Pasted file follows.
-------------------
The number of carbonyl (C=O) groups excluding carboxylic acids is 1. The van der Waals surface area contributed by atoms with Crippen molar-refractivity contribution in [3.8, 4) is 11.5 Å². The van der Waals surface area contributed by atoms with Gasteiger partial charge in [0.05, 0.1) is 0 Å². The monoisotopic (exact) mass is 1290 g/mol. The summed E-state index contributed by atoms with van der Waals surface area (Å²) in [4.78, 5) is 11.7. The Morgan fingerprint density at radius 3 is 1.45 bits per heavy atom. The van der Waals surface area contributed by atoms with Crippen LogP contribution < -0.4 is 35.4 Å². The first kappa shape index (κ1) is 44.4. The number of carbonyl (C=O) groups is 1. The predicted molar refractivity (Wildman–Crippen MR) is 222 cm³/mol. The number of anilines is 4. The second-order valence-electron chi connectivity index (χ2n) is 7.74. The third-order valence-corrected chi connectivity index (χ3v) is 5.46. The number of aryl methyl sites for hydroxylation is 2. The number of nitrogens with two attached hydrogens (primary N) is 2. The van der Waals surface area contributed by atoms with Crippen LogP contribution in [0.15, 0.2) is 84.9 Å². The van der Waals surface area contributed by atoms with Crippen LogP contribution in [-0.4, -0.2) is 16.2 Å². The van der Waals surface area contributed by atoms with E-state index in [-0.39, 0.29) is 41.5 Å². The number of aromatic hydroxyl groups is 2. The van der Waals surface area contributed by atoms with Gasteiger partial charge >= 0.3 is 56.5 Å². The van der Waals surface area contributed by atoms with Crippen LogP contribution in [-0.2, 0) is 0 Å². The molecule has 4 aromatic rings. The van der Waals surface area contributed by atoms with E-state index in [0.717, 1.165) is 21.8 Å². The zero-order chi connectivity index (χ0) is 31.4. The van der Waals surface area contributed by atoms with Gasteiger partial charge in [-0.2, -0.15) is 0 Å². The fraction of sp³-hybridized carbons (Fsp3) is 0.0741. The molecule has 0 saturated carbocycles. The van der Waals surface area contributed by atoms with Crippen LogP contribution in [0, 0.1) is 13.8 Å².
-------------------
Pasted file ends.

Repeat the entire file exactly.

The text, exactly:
The number of carbonyl (C=O) groups excluding carboxylic acids is 1. The van der Waals surface area contributed by atoms with Crippen molar-refractivity contribution in [3.8, 4) is 11.5 Å². The van der Waals surface area contributed by atoms with Gasteiger partial charge in [0.05, 0.1) is 0 Å². The monoisotopic (exact) mass is 1290 g/mol. The summed E-state index contributed by atoms with van der Waals surface area (Å²) in [4.78, 5) is 11.7. The Morgan fingerprint density at radius 3 is 1.45 bits per heavy atom. The van der Waals surface area contributed by atoms with Crippen LogP contribution < -0.4 is 35.4 Å². The first kappa shape index (κ1) is 44.4. The number of carbonyl (C=O) groups is 1. The predicted molar refractivity (Wildman–Crippen MR) is 222 cm³/mol. The number of anilines is 4. The second-order valence-electron chi connectivity index (χ2n) is 7.74. The third-order valence-corrected chi connectivity index (χ3v) is 5.46. The number of aryl methyl sites for hydroxylation is 2. The number of nitrogens with two attached hydrogens (primary N) is 2. The van der Waals surface area contributed by atoms with Crippen LogP contribution in [0.15, 0.2) is 84.9 Å². The van der Waals surface area contributed by atoms with Crippen LogP contribution in [-0.4, -0.2) is 16.2 Å². The van der Waals surface area contributed by atoms with E-state index in [-0.39, 0.29) is 41.5 Å². The number of aromatic hydroxyl groups is 2. The van der Waals surface area contributed by atoms with Gasteiger partial charge >= 0.3 is 56.5 Å². The van der Waals surface area contributed by atoms with Crippen LogP contribution in [-0.2, 0) is 0 Å². The molecule has 4 aromatic rings. The van der Waals surface area contributed by atoms with E-state index in [0.717, 1.165) is 21.8 Å². The zero-order chi connectivity index (χ0) is 31.4. The van der Waals surface area contributed by atoms with Gasteiger partial charge in [-0.2, -0.15) is 0 Å². The fraction of sp³-hybridized carbons (Fsp3) is 0.0741. The molecule has 0 saturated carbocycles. The van der Waals surface area contributed by atoms with Crippen LogP contribution in [0, 0.1) is 13.8 Å².